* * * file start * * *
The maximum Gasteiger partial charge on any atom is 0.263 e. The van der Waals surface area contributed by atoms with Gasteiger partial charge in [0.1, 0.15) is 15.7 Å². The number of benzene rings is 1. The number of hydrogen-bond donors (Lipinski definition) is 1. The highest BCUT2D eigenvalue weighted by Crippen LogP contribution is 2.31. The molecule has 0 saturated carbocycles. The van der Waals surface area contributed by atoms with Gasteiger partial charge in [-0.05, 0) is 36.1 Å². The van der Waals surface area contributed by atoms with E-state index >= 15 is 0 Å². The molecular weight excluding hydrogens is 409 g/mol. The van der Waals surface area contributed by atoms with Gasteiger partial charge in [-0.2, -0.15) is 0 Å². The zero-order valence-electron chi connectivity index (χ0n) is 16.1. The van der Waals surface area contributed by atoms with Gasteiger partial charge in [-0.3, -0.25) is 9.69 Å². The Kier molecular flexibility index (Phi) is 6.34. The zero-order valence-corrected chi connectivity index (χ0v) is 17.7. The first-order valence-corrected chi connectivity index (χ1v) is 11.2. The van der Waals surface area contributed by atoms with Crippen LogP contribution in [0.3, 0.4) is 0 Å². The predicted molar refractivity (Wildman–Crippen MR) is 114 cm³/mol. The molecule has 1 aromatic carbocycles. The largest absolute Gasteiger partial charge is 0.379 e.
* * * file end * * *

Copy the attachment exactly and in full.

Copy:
The maximum Gasteiger partial charge on any atom is 0.263 e. The van der Waals surface area contributed by atoms with Gasteiger partial charge in [0.1, 0.15) is 15.7 Å². The number of benzene rings is 1. The number of hydrogen-bond donors (Lipinski definition) is 1. The highest BCUT2D eigenvalue weighted by Crippen LogP contribution is 2.31. The molecule has 0 saturated carbocycles. The van der Waals surface area contributed by atoms with Gasteiger partial charge in [-0.05, 0) is 36.1 Å². The van der Waals surface area contributed by atoms with E-state index >= 15 is 0 Å². The molecular weight excluding hydrogens is 409 g/mol. The van der Waals surface area contributed by atoms with Gasteiger partial charge in [-0.2, -0.15) is 0 Å². The zero-order valence-electron chi connectivity index (χ0n) is 16.1. The van der Waals surface area contributed by atoms with Gasteiger partial charge in [-0.3, -0.25) is 9.69 Å². The Kier molecular flexibility index (Phi) is 6.34. The zero-order valence-corrected chi connectivity index (χ0v) is 17.7. The first-order valence-corrected chi connectivity index (χ1v) is 11.2. The van der Waals surface area contributed by atoms with Crippen LogP contribution in [0.3, 0.4) is 0 Å². The predicted molar refractivity (Wildman–Crippen MR) is 114 cm³/mol. The molecule has 1 aromatic carbocycles. The largest absolute Gasteiger partial charge is 0.379 e.